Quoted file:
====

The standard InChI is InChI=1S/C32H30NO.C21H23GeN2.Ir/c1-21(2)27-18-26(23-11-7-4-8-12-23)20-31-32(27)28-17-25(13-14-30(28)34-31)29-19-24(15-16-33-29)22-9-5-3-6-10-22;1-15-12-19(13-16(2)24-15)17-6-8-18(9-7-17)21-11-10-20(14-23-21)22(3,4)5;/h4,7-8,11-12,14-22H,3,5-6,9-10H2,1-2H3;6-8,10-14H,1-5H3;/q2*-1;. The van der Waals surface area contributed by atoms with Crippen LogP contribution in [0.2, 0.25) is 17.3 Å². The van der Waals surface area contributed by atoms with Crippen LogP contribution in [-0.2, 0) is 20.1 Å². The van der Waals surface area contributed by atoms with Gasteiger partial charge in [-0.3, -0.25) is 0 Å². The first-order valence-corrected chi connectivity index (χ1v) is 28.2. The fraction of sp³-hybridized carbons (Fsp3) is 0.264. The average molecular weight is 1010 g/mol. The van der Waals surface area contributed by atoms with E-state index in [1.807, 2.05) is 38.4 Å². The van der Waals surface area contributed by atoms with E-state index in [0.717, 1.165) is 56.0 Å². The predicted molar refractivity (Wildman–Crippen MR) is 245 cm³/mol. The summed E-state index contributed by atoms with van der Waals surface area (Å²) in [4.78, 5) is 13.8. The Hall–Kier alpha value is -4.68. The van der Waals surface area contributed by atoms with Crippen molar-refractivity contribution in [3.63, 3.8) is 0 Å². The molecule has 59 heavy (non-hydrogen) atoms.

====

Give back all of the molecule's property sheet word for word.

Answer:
The standard InChI is InChI=1S/C32H30NO.C21H23GeN2.Ir/c1-21(2)27-18-26(23-11-7-4-8-12-23)20-31-32(27)28-17-25(13-14-30(28)34-31)29-19-24(15-16-33-29)22-9-5-3-6-10-22;1-15-12-19(13-16(2)24-15)17-6-8-18(9-7-17)21-11-10-20(14-23-21)22(3,4)5;/h4,7-8,11-12,14-22H,3,5-6,9-10H2,1-2H3;6-8,10-14H,1-5H3;/q2*-1;. The van der Waals surface area contributed by atoms with Crippen LogP contribution in [0.2, 0.25) is 17.3 Å². The van der Waals surface area contributed by atoms with Crippen LogP contribution in [-0.2, 0) is 20.1 Å². The van der Waals surface area contributed by atoms with Gasteiger partial charge in [-0.3, -0.25) is 0 Å². The first-order valence-corrected chi connectivity index (χ1v) is 28.2. The fraction of sp³-hybridized carbons (Fsp3) is 0.264. The average molecular weight is 1010 g/mol. The van der Waals surface area contributed by atoms with E-state index in [1.807, 2.05) is 38.4 Å². The van der Waals surface area contributed by atoms with E-state index in [0.717, 1.165) is 56.0 Å². The predicted molar refractivity (Wildman–Crippen MR) is 245 cm³/mol. The summed E-state index contributed by atoms with van der Waals surface area (Å²) in [4.78, 5) is 13.8. The Hall–Kier alpha value is -4.68. The van der Waals surface area contributed by atoms with Crippen molar-refractivity contribution in [3.63, 3.8) is 0 Å². The molecule has 59 heavy (non-hydrogen) atoms.